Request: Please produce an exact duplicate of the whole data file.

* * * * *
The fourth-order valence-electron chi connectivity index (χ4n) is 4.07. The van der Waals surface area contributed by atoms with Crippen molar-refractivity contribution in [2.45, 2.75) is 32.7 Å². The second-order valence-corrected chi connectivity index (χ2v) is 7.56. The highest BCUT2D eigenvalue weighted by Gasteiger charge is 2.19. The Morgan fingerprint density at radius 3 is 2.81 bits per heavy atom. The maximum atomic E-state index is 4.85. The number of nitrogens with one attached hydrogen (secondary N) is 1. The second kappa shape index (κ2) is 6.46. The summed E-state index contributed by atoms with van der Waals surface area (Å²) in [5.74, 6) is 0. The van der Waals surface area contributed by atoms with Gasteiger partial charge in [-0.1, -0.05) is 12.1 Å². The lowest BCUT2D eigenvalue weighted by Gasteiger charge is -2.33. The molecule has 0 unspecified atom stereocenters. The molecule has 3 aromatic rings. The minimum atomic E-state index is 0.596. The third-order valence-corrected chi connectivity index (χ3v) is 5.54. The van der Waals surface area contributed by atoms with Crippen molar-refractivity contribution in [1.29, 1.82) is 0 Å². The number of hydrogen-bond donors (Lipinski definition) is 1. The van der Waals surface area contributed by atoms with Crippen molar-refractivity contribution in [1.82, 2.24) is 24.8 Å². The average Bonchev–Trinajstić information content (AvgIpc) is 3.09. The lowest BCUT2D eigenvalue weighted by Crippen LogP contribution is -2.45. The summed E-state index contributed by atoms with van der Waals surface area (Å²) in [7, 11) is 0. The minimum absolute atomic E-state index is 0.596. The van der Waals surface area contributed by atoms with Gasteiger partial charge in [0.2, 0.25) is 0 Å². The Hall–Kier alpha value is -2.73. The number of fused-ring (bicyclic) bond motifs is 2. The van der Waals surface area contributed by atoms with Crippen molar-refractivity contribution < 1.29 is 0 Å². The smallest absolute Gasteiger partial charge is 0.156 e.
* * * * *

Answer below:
The fourth-order valence-electron chi connectivity index (χ4n) is 4.07. The van der Waals surface area contributed by atoms with Crippen molar-refractivity contribution in [2.45, 2.75) is 32.7 Å². The second-order valence-corrected chi connectivity index (χ2v) is 7.56. The highest BCUT2D eigenvalue weighted by Gasteiger charge is 2.19. The Morgan fingerprint density at radius 3 is 2.81 bits per heavy atom. The maximum atomic E-state index is 4.85. The number of nitrogens with one attached hydrogen (secondary N) is 1. The second kappa shape index (κ2) is 6.46. The summed E-state index contributed by atoms with van der Waals surface area (Å²) in [5.74, 6) is 0. The van der Waals surface area contributed by atoms with Gasteiger partial charge in [-0.1, -0.05) is 12.1 Å². The lowest BCUT2D eigenvalue weighted by Gasteiger charge is -2.33. The molecule has 0 unspecified atom stereocenters. The molecule has 3 aromatic rings. The minimum atomic E-state index is 0.596. The third-order valence-corrected chi connectivity index (χ3v) is 5.54. The van der Waals surface area contributed by atoms with Crippen molar-refractivity contribution in [1.29, 1.82) is 0 Å². The number of hydrogen-bond donors (Lipinski definition) is 1. The van der Waals surface area contributed by atoms with Crippen molar-refractivity contribution in [1.82, 2.24) is 24.8 Å². The average Bonchev–Trinajstić information content (AvgIpc) is 3.09. The lowest BCUT2D eigenvalue weighted by Crippen LogP contribution is -2.45. The summed E-state index contributed by atoms with van der Waals surface area (Å²) in [7, 11) is 0. The minimum absolute atomic E-state index is 0.596. The van der Waals surface area contributed by atoms with Gasteiger partial charge in [0.2, 0.25) is 0 Å². The Hall–Kier alpha value is -2.73. The number of fused-ring (bicyclic) bond motifs is 2. The van der Waals surface area contributed by atoms with Crippen molar-refractivity contribution < 1.29 is 0 Å². The smallest absolute Gasteiger partial charge is 0.156 e.